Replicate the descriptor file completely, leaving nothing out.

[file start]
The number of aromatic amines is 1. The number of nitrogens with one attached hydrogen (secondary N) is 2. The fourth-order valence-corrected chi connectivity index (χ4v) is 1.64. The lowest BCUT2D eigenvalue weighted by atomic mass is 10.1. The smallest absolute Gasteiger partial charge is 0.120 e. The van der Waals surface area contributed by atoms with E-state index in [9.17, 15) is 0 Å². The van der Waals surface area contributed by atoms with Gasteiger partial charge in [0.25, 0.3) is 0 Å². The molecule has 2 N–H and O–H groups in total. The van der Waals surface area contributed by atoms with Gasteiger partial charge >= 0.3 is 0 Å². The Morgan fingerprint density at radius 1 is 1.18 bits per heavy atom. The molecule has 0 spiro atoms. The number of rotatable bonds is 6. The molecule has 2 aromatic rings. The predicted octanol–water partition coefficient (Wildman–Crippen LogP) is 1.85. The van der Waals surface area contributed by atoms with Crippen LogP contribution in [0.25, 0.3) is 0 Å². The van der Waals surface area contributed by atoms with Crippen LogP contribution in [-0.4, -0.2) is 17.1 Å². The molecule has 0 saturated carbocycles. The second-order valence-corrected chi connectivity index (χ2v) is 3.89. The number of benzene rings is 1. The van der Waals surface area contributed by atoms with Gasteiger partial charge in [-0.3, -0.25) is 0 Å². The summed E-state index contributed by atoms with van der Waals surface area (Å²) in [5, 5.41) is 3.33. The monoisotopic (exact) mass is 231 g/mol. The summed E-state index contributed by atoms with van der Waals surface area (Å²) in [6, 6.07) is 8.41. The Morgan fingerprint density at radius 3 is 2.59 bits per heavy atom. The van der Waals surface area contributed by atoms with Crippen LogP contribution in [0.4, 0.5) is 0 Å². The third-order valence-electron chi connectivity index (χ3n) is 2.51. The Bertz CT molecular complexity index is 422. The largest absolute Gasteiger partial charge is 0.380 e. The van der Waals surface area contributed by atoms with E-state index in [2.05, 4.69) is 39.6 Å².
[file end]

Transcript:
The number of aromatic amines is 1. The number of nitrogens with one attached hydrogen (secondary N) is 2. The fourth-order valence-corrected chi connectivity index (χ4v) is 1.64. The lowest BCUT2D eigenvalue weighted by atomic mass is 10.1. The smallest absolute Gasteiger partial charge is 0.120 e. The van der Waals surface area contributed by atoms with E-state index in [9.17, 15) is 0 Å². The van der Waals surface area contributed by atoms with Gasteiger partial charge in [0.25, 0.3) is 0 Å². The molecule has 2 N–H and O–H groups in total. The van der Waals surface area contributed by atoms with Gasteiger partial charge >= 0.3 is 0 Å². The Morgan fingerprint density at radius 1 is 1.18 bits per heavy atom. The molecule has 0 spiro atoms. The number of rotatable bonds is 6. The molecule has 2 aromatic rings. The predicted octanol–water partition coefficient (Wildman–Crippen LogP) is 1.85. The van der Waals surface area contributed by atoms with Crippen LogP contribution in [0.25, 0.3) is 0 Å². The van der Waals surface area contributed by atoms with Crippen LogP contribution in [-0.4, -0.2) is 17.1 Å². The molecule has 0 saturated carbocycles. The second-order valence-corrected chi connectivity index (χ2v) is 3.89. The number of benzene rings is 1. The van der Waals surface area contributed by atoms with Gasteiger partial charge in [-0.3, -0.25) is 0 Å². The summed E-state index contributed by atoms with van der Waals surface area (Å²) in [5, 5.41) is 3.33. The monoisotopic (exact) mass is 231 g/mol. The summed E-state index contributed by atoms with van der Waals surface area (Å²) in [6, 6.07) is 8.41. The Morgan fingerprint density at radius 3 is 2.59 bits per heavy atom. The van der Waals surface area contributed by atoms with Crippen LogP contribution in [0.4, 0.5) is 0 Å². The third-order valence-electron chi connectivity index (χ3n) is 2.51. The Bertz CT molecular complexity index is 422. The largest absolute Gasteiger partial charge is 0.380 e. The van der Waals surface area contributed by atoms with E-state index in [2.05, 4.69) is 39.6 Å².